Shooting under pressure: Combat photographer stays composed even when taking enemy gunfire
posted Friday, October 14, 2016 at 12:29 PM EDT
U.S. Union Army General William T. Sherman was quoted as saying that "war is hell." For British soldier and photographer Rupert Frere, it is his job to document this hell.
In the video below from Photography News, we see Rupert Frere on patrol with the British Army. Thru his body camera, we get a first-person view of the life-threatening situations he and his fellow soldiers encounter on duty. The patrol starts safely enough, with Frere taking photos of his fellow soldiers, only to have the peace shattered by enemy gunfire. Frere stops shooting with a camera and is forced to prepare to fire with his assault rifle. You'd think he'd be too busy worrying about being struck down by an enemy combatant to take photos, but he maintained enough composure to put down his rifle and capture images. Talk about working under pressure!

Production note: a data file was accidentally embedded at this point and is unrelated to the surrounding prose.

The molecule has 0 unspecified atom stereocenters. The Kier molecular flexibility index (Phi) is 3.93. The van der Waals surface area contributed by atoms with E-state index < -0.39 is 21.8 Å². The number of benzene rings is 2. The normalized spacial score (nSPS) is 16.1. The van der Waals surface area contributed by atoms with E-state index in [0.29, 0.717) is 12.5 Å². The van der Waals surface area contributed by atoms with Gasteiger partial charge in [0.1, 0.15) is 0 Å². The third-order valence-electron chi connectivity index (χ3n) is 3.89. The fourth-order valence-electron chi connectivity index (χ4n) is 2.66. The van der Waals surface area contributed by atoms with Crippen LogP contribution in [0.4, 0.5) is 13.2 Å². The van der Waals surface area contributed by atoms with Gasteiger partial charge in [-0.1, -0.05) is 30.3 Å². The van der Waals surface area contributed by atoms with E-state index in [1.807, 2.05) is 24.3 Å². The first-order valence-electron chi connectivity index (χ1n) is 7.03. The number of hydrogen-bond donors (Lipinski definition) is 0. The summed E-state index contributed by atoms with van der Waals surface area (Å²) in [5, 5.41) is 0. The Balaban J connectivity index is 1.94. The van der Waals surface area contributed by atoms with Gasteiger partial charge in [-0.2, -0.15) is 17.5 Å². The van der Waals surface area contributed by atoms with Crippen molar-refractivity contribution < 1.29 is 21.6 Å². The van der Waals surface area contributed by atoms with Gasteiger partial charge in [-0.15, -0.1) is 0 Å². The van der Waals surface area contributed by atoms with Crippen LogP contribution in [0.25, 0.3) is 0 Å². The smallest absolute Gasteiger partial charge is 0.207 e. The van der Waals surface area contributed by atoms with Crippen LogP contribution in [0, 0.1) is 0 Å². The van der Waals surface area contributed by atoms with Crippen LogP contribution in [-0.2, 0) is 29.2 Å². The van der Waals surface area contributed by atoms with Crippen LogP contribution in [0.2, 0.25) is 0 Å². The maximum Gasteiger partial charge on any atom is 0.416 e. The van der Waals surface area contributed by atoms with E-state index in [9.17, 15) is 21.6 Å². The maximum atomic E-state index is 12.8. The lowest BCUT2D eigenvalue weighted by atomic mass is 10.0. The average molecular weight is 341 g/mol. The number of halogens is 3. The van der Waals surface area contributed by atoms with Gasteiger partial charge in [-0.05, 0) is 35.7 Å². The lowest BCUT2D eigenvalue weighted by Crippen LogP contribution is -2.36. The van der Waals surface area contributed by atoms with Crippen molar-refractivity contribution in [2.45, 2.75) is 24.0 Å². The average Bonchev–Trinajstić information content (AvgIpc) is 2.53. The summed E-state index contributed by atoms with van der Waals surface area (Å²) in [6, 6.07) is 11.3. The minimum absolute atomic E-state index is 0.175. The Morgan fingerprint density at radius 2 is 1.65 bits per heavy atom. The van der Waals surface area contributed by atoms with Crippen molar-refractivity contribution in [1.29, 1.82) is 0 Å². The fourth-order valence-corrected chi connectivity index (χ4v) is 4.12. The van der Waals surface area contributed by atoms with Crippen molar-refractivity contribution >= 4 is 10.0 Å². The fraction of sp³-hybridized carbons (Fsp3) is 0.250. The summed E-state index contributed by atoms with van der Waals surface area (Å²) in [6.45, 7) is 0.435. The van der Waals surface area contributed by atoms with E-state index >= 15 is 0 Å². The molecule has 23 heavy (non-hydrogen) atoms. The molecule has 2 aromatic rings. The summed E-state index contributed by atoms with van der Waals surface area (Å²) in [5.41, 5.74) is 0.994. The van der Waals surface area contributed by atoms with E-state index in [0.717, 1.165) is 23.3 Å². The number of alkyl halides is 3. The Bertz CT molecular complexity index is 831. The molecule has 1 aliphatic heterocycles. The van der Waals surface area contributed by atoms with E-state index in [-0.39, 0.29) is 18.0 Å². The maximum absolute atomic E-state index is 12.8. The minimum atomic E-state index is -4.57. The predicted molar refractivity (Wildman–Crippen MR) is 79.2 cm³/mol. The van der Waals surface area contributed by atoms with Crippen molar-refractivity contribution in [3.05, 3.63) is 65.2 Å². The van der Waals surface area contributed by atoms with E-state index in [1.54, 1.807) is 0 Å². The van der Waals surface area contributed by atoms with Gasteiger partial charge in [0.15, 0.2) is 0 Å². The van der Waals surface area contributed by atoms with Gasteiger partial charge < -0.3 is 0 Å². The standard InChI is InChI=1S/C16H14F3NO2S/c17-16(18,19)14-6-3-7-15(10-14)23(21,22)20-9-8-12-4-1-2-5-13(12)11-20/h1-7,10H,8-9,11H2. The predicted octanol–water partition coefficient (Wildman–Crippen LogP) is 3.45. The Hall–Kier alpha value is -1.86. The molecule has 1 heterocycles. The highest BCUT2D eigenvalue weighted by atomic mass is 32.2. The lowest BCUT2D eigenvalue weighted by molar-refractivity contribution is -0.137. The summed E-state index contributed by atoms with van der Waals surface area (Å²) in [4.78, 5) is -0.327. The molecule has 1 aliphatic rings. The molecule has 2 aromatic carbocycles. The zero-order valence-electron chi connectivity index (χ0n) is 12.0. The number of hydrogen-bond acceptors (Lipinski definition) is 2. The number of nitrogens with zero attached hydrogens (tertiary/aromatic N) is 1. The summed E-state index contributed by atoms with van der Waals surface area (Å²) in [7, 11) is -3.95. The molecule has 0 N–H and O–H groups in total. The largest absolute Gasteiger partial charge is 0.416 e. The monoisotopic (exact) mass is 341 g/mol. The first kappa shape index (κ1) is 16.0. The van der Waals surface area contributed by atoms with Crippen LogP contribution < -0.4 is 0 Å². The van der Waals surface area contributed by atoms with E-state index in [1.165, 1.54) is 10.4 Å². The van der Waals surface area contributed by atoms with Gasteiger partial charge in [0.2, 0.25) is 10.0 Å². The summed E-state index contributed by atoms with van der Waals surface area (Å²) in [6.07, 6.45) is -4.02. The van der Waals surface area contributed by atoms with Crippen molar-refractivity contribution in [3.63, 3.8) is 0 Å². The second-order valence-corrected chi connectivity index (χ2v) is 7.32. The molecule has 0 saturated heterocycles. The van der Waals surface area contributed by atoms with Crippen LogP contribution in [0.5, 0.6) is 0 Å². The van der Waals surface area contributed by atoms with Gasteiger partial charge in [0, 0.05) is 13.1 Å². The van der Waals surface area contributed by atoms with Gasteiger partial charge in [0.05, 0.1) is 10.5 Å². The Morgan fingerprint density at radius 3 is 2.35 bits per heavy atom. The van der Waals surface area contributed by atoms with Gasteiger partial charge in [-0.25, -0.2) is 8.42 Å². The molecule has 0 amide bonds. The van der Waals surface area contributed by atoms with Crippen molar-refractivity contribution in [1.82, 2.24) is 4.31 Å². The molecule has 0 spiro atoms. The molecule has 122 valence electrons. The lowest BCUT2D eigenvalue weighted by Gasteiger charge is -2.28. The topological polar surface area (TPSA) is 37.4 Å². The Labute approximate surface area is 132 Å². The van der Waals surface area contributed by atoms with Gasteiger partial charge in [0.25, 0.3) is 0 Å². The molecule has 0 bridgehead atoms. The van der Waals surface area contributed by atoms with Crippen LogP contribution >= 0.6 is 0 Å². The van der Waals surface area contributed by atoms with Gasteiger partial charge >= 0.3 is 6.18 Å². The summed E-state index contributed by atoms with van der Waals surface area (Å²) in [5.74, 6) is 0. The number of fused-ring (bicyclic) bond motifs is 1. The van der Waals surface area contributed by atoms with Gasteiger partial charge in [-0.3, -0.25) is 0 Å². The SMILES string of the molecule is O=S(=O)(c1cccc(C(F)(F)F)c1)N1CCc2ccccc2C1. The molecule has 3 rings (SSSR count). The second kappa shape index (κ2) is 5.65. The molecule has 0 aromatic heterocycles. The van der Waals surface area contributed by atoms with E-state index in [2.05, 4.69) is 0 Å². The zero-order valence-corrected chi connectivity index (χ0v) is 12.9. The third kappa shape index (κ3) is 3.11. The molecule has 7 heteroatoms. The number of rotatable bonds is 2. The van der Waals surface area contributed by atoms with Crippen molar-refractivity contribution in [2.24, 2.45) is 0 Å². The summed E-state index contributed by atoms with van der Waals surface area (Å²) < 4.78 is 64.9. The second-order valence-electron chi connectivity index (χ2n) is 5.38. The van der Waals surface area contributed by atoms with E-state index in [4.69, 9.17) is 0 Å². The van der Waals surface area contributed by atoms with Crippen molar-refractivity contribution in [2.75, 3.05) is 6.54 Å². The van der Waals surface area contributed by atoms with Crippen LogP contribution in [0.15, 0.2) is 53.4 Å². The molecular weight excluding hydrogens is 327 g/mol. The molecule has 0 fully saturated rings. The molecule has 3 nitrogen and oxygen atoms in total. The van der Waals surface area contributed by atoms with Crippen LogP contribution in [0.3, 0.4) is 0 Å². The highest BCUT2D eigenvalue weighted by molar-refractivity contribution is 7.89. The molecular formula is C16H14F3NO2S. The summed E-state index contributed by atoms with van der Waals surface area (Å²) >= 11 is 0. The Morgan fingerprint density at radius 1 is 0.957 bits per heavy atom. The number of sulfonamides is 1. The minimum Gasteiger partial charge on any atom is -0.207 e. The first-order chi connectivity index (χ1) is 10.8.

In an interview with Photography News, Frere describes his job quite simply: "All I needed to do is stay alive and take photos." He enlisted at 16, but has long loved photography, so it was a welcome transition when he was able to transfer from bomb disposal to the role of Army photographer. Besides being outfitted with the standard military gear, Frere's photographic kit is not unlike what you would expect for a photojournalist deployed to cover military efforts for a publication: a pair of Nikon D4 cameras, a Nikon D800 and a Nikon D5 as well as an assortment of glass. When shooting for pleasure, Rupert uses a Fuji X-T1, but he plans on purchasing a Canon 5D Mark IV this fall.
To learn more about Rupert Frere's work as an Army photographer, you can read his full interview with Photography News here. You can see his excellent work, both as a service member and civilian, here.
(Seen via The Digital Picture)